For the rest of his life, Mark Twain would tell the story of how he dreamed of his brother’s death. The experience affected him so much that he was one of the first to join the Society for Psychical Research in the hope that he might better understand how precognitive dreams worked. But he could never escape the thought that he might have been able to prevent his brother's death had he warned him after having that terrible nightmare.
By far, the most frightening type of nightmare is one that, thankfully, few ever experience. These are the nightmares that are caused by demons and other dark entities.
There are four stages to demonic possession – Infestation, oppression, obsession, and finally possession. During the oppression stage, those who are being attacked by a demon almost always experience horrific, perverse, and violent nightmares.
As a paranormal investigator, I've had first-hand encounters with people who were in various stages of possession. One case in particular stands out in my mind because of the terrible nightmares that accompanied the demonic infestation.
The case involved two sisters. Out of respect for their privacy, I’ll refer to them as Melanie and Beth. Both were intelligent, professional women in their 50’s. One was a psychologist, the other a nurse. They lived together in a large apartment in Upstate New York, and never experienced anything unusual until one night Melanie had a terrifying dream of a black hooded figure standing over her bed. When she woke up, the figure was actually in the room with her standing right next to her bed. After about 20 seconds, this mysterious dark figure faded away.
The next morning, Beth came down to breakfast. Before Melanie had a chance to tell of her strange dream, Beth started talking about the nightmare she had had that night. The dream she told was the exact same dream Melanie had, right down to the black figure appearing in the room.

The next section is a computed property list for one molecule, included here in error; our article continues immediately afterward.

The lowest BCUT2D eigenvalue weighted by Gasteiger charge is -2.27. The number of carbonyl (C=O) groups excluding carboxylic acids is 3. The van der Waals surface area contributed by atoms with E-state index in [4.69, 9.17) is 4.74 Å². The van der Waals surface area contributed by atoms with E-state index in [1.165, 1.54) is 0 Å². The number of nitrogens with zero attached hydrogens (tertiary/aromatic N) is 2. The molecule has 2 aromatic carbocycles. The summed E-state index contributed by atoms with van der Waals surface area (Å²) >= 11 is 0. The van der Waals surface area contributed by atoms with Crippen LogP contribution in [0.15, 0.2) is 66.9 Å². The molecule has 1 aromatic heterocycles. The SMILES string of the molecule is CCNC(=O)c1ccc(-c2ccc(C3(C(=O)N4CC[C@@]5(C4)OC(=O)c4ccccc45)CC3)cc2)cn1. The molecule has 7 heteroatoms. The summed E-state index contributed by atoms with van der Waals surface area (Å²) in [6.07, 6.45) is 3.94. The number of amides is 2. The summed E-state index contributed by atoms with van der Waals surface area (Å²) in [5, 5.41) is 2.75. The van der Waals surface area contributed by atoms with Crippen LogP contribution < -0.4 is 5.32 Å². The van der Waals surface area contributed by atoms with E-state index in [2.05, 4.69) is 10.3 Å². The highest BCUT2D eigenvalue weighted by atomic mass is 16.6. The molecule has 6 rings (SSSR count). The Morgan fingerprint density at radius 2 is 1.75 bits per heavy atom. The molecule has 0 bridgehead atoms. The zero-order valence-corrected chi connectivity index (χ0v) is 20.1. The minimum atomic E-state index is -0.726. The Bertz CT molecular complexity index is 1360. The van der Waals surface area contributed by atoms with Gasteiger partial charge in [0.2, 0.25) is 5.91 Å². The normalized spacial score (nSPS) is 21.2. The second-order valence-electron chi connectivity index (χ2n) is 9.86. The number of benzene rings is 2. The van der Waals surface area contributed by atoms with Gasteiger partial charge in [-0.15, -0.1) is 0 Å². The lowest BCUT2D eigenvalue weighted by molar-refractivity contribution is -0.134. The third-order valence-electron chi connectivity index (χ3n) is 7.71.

Night after night the sisters had horrifying nightmares, and the dreams became more violent and perverse. Some involved dead bodies that were horribly mutilated or riddled with bullets lying on the floor of their rooms, or sitting in chairs. Others centered around visitations by grotesque creatures that seemed to be made up of a conglomerate of different animals. One had the trunk of an elephant and a mouth full of sharp protruding teeth. Each time the sisters would have a dream, the creatures in the dream would appear in the room with them upon awakening. And every morning the sisters would compare notes only to find that they always had the exact same dreams.
I’ve never met a nightmare I didn’t love. Whether it’s an insane knife-wielding nun chasing me through a cornfield, or the bloated rotting corpse of Mickey Rooney emerging from my closet holding a dozen helium balloons, the truth is, I love them all. Of course, like everyone else in the world, I’m initially afraid when I wake up from these little nocturnal insanities. But the truth is, they're mine. My creation. The children of my psyche. The way I look at nightmares is that they’re calling to me, begging me to understand them, or at least to try. Because it’s only after we come to terms with the fiends that haunt us at night that we’ll someday find ourselves holding hands with them, laughing about some long forgotten joke, and saying to one another, “You know, you’re not so bad after all.”
Books inspired by nightmares